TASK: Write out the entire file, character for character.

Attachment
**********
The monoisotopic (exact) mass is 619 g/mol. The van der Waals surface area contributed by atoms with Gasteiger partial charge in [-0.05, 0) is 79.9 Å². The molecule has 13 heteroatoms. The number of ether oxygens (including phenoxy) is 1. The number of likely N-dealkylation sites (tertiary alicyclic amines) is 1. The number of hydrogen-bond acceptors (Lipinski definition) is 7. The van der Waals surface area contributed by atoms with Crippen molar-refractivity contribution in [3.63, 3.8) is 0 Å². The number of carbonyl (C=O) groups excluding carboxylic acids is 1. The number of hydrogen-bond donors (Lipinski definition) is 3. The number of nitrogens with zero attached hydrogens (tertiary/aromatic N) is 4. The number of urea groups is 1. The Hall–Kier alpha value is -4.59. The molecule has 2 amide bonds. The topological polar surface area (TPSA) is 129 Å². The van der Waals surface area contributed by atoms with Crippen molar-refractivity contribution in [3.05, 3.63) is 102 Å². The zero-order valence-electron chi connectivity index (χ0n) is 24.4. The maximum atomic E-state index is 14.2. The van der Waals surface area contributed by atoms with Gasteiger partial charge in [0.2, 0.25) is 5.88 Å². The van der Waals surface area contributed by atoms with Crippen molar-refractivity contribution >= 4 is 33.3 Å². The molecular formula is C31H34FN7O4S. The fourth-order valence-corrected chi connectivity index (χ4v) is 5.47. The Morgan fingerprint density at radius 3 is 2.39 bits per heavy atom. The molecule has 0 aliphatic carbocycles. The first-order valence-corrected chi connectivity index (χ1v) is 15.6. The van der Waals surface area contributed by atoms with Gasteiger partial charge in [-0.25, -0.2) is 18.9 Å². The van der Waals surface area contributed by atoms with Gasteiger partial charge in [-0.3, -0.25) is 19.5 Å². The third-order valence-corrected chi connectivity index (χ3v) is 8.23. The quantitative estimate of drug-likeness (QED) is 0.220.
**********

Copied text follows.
The monoisotopic (exact) mass is 619 g/mol. The van der Waals surface area contributed by atoms with Gasteiger partial charge in [-0.05, 0) is 79.9 Å². The molecule has 13 heteroatoms. The number of ether oxygens (including phenoxy) is 1. The number of likely N-dealkylation sites (tertiary alicyclic amines) is 1. The number of hydrogen-bond acceptors (Lipinski definition) is 7. The van der Waals surface area contributed by atoms with Crippen molar-refractivity contribution in [3.63, 3.8) is 0 Å². The number of carbonyl (C=O) groups excluding carboxylic acids is 1. The number of hydrogen-bond donors (Lipinski definition) is 3. The number of nitrogens with zero attached hydrogens (tertiary/aromatic N) is 4. The number of urea groups is 1. The Hall–Kier alpha value is -4.59. The molecule has 2 amide bonds. The topological polar surface area (TPSA) is 129 Å². The van der Waals surface area contributed by atoms with Crippen molar-refractivity contribution in [3.05, 3.63) is 102 Å². The zero-order valence-electron chi connectivity index (χ0n) is 24.4. The maximum atomic E-state index is 14.2. The van der Waals surface area contributed by atoms with Gasteiger partial charge in [0.2, 0.25) is 5.88 Å². The van der Waals surface area contributed by atoms with Crippen molar-refractivity contribution >= 4 is 33.3 Å². The molecular formula is C31H34FN7O4S. The fourth-order valence-corrected chi connectivity index (χ4v) is 5.47. The Morgan fingerprint density at radius 3 is 2.39 bits per heavy atom. The molecule has 0 aliphatic carbocycles. The first-order valence-corrected chi connectivity index (χ1v) is 15.6. The van der Waals surface area contributed by atoms with Gasteiger partial charge in [-0.25, -0.2) is 18.9 Å². The van der Waals surface area contributed by atoms with Gasteiger partial charge in [-0.3, -0.25) is 19.5 Å². The third-order valence-corrected chi connectivity index (χ3v) is 8.23. The quantitative estimate of drug-likeness (QED) is 0.220.